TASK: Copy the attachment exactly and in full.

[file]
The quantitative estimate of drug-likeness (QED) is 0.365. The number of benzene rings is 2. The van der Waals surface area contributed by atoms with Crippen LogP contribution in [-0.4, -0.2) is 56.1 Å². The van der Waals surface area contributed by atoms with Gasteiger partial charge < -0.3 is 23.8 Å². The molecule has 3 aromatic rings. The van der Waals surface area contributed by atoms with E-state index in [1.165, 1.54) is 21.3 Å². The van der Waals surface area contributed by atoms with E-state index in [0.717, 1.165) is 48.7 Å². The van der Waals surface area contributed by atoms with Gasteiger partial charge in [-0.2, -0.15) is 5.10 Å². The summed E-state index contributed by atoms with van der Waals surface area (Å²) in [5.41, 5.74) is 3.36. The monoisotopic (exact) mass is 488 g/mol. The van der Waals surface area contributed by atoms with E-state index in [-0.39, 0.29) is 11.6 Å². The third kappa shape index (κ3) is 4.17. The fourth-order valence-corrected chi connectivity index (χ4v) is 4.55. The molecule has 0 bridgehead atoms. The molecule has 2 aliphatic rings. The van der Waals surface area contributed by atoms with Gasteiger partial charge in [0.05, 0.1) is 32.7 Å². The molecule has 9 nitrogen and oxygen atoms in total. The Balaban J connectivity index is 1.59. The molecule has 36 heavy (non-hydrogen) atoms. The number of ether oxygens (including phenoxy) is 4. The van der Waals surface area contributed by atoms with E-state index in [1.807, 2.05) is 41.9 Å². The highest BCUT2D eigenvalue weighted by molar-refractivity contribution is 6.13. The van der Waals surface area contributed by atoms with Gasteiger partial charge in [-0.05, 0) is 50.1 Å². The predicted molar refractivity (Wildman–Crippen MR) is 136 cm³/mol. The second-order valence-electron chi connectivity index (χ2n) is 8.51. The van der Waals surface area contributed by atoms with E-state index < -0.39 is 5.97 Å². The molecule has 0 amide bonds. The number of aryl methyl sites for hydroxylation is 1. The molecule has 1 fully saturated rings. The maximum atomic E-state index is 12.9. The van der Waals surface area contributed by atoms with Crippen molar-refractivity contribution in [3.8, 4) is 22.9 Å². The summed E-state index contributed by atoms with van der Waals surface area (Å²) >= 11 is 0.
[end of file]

The quantitative estimate of drug-likeness (QED) is 0.365. The number of benzene rings is 2. The van der Waals surface area contributed by atoms with Crippen LogP contribution in [-0.4, -0.2) is 56.1 Å². The van der Waals surface area contributed by atoms with Gasteiger partial charge < -0.3 is 23.8 Å². The molecule has 3 aromatic rings. The van der Waals surface area contributed by atoms with E-state index in [1.165, 1.54) is 21.3 Å². The van der Waals surface area contributed by atoms with E-state index in [0.717, 1.165) is 48.7 Å². The van der Waals surface area contributed by atoms with Gasteiger partial charge in [-0.2, -0.15) is 5.10 Å². The summed E-state index contributed by atoms with van der Waals surface area (Å²) in [5.41, 5.74) is 3.36. The monoisotopic (exact) mass is 488 g/mol. The van der Waals surface area contributed by atoms with E-state index in [-0.39, 0.29) is 11.6 Å². The third kappa shape index (κ3) is 4.17. The fourth-order valence-corrected chi connectivity index (χ4v) is 4.55. The molecule has 0 bridgehead atoms. The molecule has 2 aliphatic rings. The van der Waals surface area contributed by atoms with Gasteiger partial charge in [0.05, 0.1) is 32.7 Å². The molecule has 9 nitrogen and oxygen atoms in total. The Balaban J connectivity index is 1.59. The molecule has 36 heavy (non-hydrogen) atoms. The number of ether oxygens (including phenoxy) is 4. The van der Waals surface area contributed by atoms with E-state index in [1.807, 2.05) is 41.9 Å². The highest BCUT2D eigenvalue weighted by molar-refractivity contribution is 6.13. The van der Waals surface area contributed by atoms with Gasteiger partial charge in [-0.05, 0) is 50.1 Å². The predicted molar refractivity (Wildman–Crippen MR) is 136 cm³/mol. The second-order valence-electron chi connectivity index (χ2n) is 8.51. The van der Waals surface area contributed by atoms with E-state index < -0.39 is 5.97 Å². The molecule has 0 amide bonds. The number of aryl methyl sites for hydroxylation is 1. The molecule has 1 fully saturated rings. The maximum atomic E-state index is 12.9. The van der Waals surface area contributed by atoms with Crippen molar-refractivity contribution in [3.8, 4) is 22.9 Å². The summed E-state index contributed by atoms with van der Waals surface area (Å²) >= 11 is 0.